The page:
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Pushing 3 thousand mcp kits out now.

if a person was to put an mcp kit on a harley they'd have to change the nozzle too as the harley uses a bigger diameter needle nd a larger diameter nozzle, which is relative.

i'm hoping to put one on a harley one of these days
 

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Hi all, as promised here are my before and after dyno results for the mods on my KLR650, hope this is of interest to someone. Regards Ben
Ben,
I'll ask if your carburetor was de-resticted with epoxy or an HD throttle slide at the same time as the jet kit was installed?
 

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2013 KLR 650/692, 2017 HD Electraglide Ultra
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Those power and torque curves look like something else was done than simply rejetting. A 34% increase in max HP due to ONLY rejetting strains credibility. The before curve shows a sharp falloff in torque about 5000 RPM, which would be consistent with the limited slide in Aussie models. The after curve shows that moved out 1500 or more RPM.

Do those charts show rear wheel HP and torque measured on chassis dyno, or corrected for engine HP?
 

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Those power and torque curves look like something else was done than simply rejetting. A 34% increase in max HP due to ONLY rejetting strains credibility. The before curve shows a sharp falloff in torque about 5000 RPM, which would be consistent with the limited slide in Aussie models. The after curve shows that moved out 1500 or more RPM.

Do those charts show rear wheel HP and torque measured on chassis dyno, or corrected for engine HP?
Yes, that hp and torque increase is too phenomenal for just a jet needle change.

My Guzzi V7 Cafe race-bike was bored out from 750 to 850cc, a performance exhaust and a Dynojet Power Commander were installed and as a result of these changes the hp increased by ~25%. Those were three major changes and the engine performance gains reflect it. Big performance gains come from not changing just one thing but by making multiple changes.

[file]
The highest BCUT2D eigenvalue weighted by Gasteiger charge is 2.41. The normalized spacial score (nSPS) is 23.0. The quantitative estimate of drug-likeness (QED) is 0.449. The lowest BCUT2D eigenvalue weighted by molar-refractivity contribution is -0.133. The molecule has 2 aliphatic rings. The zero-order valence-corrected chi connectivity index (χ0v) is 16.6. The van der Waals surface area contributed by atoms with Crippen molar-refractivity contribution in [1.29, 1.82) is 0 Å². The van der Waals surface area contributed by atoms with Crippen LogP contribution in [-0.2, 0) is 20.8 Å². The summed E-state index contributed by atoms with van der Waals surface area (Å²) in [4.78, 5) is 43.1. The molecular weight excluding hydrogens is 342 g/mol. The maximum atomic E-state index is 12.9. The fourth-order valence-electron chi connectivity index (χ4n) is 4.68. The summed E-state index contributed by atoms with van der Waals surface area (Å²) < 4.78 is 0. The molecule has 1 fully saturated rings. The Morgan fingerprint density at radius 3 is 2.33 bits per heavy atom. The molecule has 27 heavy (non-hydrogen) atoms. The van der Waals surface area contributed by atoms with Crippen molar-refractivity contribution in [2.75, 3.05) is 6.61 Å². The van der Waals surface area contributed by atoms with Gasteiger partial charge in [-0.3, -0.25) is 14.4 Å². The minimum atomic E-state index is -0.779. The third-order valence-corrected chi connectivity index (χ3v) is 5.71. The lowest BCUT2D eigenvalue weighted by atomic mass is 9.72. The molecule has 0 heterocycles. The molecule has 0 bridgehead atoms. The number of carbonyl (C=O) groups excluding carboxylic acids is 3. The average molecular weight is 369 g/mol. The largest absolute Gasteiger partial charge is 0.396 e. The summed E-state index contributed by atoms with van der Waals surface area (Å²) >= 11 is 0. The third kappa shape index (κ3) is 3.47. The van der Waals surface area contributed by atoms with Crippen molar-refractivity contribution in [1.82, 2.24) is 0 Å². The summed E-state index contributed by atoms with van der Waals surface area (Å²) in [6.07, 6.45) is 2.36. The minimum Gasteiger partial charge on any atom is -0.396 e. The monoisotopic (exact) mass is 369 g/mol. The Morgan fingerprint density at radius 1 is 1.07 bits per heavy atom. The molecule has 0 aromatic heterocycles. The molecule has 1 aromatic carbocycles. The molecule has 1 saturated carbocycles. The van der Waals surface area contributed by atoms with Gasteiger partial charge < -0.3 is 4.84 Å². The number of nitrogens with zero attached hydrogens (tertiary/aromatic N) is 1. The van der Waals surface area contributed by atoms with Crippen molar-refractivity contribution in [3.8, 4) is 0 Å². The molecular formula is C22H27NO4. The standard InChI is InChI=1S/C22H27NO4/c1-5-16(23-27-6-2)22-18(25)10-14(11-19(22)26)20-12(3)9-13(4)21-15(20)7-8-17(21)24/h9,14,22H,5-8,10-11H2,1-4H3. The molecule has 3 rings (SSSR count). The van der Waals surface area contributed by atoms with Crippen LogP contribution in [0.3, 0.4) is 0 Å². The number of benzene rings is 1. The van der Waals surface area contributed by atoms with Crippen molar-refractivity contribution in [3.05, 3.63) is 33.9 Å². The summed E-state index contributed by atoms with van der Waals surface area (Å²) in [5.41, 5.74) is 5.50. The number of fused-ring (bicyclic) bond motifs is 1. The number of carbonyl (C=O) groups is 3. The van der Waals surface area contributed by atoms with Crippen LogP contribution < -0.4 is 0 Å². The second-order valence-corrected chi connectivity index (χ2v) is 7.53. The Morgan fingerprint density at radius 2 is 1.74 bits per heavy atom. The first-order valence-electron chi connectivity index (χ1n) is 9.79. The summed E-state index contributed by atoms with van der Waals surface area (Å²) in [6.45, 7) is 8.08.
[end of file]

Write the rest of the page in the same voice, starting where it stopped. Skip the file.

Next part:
Jason
 

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Ben,
I'll ask if your carburetor was de-resticted with epoxy or an HD throttle slide at the same time as the jet kit was installed?
Thanks for your question, surprisingly the slide had been epoxied by a PO, so the first dyno run had that in place. However it had also been over jetted and the float level was incorrect. Further details back at post #96
 

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Those power and torque curves look like something else was done than simply rejetting. A 34% increase in max HP due to ONLY rejetting strains credibility. The before curve shows a sharp falloff in torque about 5000 RPM, which would be consistent with the limited slide in Aussie models. The after curve shows that moved out 1500 or more RPM.

Do those charts show rear wheel HP and torque measured on chassis dyno, or corrected for engine HP?
Hi Pete, you are quite correct, there were a number of mods between the two dyno runs (more details at post #96)
The figures were measured at the back wheel on a Dyna Pro dyno
 

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None of the people you mentioned have tried MCP except one, who i will let speak up for himself and not draw him into this thread. So if you're looking for evidence based fact you're not going to get it from any of these folks but one, who publicly posted in here that he preferred MCP which immediately sparked hundreds of kits being sold.

Grant